The Times has more on growing blood from stem cells: "Vials of human blood have been grown from embryonic stem cells for the first time during research that promises to provide an almost limitless supply suitable for transfusion into any patient. The achievement by scientists in the United States could lead to trials of the blood within two years, and ultimately to an alternative to donations that would transform medicine. If such blood was made from stem cells of the O negative blood type, which is compatible with every blood group but is often in short supply, it could be given safely to anybody who needs a transfusion. One of the biggest safety hurdles that must be cleared before stem-cell therapies enter clinical trials is the risk of uncontrolled cell growth causing cancer. Red blood cells, however, do not have nuclei that carry the genetic material that goes wrong in cancer, and thus should not present this danger. While a few red blood cells have been created from embryonic stem cells before, the ACT team is the first to mass-produce them on the scale required for medical use. They also showed that the red cells were capable of carrying oxygen, and that they responded to biological cues in similar fashion to the real thing."

A Profile of Robert Lanza (August 19 2008) http://discovermagazine.com/2008/sep/19-fighting-for-the-right-to-clone/article_print
Discover Magazine looks at one of the noteworthies of the stem cell research community: "The value of therapeutic cloning has long been clear to Lanza, who did his early work with South African heart transplant pioneer Christiaan Barnard. Starting from those early days, Lanza understood that the barrier to tissue transfer was rejection by the recipient. From an entire organ to a dose of embryonic stem cells, if the tissue's DNA came from anyone else, the transplant would be rejected without the aid of harsh immunosuppressive drugs. 'The treatment could be worse than the problem,' Lanza found. But embryonic clones, the source of an endless supply of stem cells imprinted with one's personal DNA, could alter the equation in favor of the patient and augur a paradigm shift in medicine on par with the changes brought about by antibiotics and vaccines. With the ability to become all of the blood cells - including your immune cells, red blood cells, all of your blood system, as well as vasculature, [hemangioblasts] have been biology's holy grail. What we discovered is that we can create literally millions or billions of these from human embryonic stem cells. We can use transient, intermediate cells like hemangioblasts as a toolbox to fix the adult so you don't have to have limbs amputated, so you may not have to go blind, to prevent heart attacks."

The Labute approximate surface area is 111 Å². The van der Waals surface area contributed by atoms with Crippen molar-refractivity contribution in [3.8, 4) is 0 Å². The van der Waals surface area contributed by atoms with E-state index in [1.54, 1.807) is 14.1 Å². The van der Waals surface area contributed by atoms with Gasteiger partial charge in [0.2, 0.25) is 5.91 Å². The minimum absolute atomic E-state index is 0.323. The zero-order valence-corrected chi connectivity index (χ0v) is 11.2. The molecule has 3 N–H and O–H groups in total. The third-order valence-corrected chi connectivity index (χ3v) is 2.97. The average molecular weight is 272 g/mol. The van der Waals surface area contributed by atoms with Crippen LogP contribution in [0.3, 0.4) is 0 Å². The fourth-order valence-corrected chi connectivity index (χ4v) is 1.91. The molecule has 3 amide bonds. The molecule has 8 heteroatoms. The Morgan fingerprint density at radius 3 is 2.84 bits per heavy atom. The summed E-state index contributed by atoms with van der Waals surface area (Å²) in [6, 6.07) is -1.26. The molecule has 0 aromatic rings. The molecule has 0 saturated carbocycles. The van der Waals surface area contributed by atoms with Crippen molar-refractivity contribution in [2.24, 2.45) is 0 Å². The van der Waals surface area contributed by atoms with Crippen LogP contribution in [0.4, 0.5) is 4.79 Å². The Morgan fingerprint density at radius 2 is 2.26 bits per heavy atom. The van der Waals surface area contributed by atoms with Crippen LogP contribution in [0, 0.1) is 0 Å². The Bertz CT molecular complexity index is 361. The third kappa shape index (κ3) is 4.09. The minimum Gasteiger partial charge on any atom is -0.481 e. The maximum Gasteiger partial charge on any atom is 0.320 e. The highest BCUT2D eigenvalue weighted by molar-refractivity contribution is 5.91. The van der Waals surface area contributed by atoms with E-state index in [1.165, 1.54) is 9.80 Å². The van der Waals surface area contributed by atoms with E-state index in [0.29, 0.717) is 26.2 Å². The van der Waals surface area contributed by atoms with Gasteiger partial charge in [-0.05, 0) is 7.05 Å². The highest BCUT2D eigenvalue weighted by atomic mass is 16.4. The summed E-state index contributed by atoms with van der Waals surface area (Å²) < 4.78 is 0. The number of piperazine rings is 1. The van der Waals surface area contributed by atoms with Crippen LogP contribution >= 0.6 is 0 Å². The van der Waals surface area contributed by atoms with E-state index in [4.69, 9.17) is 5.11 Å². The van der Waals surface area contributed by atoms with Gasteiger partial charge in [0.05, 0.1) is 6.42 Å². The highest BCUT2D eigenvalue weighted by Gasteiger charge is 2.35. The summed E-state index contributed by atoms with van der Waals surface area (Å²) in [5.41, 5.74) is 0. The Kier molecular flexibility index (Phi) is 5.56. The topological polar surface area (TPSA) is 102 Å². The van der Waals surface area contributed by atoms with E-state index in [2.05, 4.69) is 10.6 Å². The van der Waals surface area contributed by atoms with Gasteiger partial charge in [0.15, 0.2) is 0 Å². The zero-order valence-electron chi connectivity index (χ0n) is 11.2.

More DNA Damage Research, In Mice This Time (August 18 2008) http://pmid.us/18565572
What does nuclear DNA damage have to do with aging? The correlation is clearly there - older animals have more random nuclear DNA damage - but the mechanism by which increased damage might lead to some portion of degenerative aging is up for debate. A recent paper shows that the correlation extends to calorie restriction and some genetic manipulations that extend life: "Genetic instability has been implicated as a causal factor in cancer and aging. Caloric restriction (CR) and suppression of the somatotroph axis significantly increase life span in the mouse and reduce multiple symptoms of aging, including cancer. To test if in vivo spontaneous mutation frequency is reduced by such mechanisms, we crossed long-lived Ames dwarf mice with a C57BL/6J line [to] measure mutant frequencies. Four cohorts were studied: (1) ad lib wild-type; (2) CR wild-type; (3) ad lib dwarf; and (4) CR dwarf. Results indicate that two major pro-longevity interventions in the mouse are associated with a reduced mutation frequency. This could be responsible, at least in part, for the enhanced longevity associated with Ames dwarfism and CR."